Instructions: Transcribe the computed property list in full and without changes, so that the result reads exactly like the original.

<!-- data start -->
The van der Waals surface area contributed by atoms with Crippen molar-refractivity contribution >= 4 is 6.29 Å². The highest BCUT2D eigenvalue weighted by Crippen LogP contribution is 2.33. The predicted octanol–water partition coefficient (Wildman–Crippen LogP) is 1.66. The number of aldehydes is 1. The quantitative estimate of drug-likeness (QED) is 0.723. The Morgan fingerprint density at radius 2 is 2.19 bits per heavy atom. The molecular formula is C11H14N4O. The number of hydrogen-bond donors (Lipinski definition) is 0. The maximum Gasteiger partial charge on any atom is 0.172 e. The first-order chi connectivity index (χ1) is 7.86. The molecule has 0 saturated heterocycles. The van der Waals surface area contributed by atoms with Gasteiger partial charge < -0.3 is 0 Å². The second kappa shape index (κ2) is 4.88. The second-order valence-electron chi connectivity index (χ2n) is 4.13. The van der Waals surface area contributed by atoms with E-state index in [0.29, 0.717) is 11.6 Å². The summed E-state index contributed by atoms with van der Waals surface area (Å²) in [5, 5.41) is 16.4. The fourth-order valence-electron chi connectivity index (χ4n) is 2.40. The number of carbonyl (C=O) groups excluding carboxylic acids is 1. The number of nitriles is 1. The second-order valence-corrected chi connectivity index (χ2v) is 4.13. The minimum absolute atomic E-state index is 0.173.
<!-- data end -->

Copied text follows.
The van der Waals surface area contributed by atoms with Crippen molar-refractivity contribution >= 4 is 6.29 Å². The highest BCUT2D eigenvalue weighted by Crippen LogP contribution is 2.33. The predicted octanol–water partition coefficient (Wildman–Crippen LogP) is 1.66. The number of aldehydes is 1. The quantitative estimate of drug-likeness (QED) is 0.723. The Morgan fingerprint density at radius 2 is 2.19 bits per heavy atom. The molecular formula is C11H14N4O. The number of hydrogen-bond donors (Lipinski definition) is 0. The maximum Gasteiger partial charge on any atom is 0.172 e. The first-order chi connectivity index (χ1) is 7.86. The molecule has 0 saturated heterocycles. The van der Waals surface area contributed by atoms with Gasteiger partial charge < -0.3 is 0 Å². The second kappa shape index (κ2) is 4.88. The second-order valence-electron chi connectivity index (χ2n) is 4.13. The van der Waals surface area contributed by atoms with E-state index in [0.29, 0.717) is 11.6 Å². The summed E-state index contributed by atoms with van der Waals surface area (Å²) in [5, 5.41) is 16.4. The fourth-order valence-electron chi connectivity index (χ4n) is 2.40. The number of carbonyl (C=O) groups excluding carboxylic acids is 1. The number of nitriles is 1. The second-order valence-corrected chi connectivity index (χ2v) is 4.13. The minimum absolute atomic E-state index is 0.173.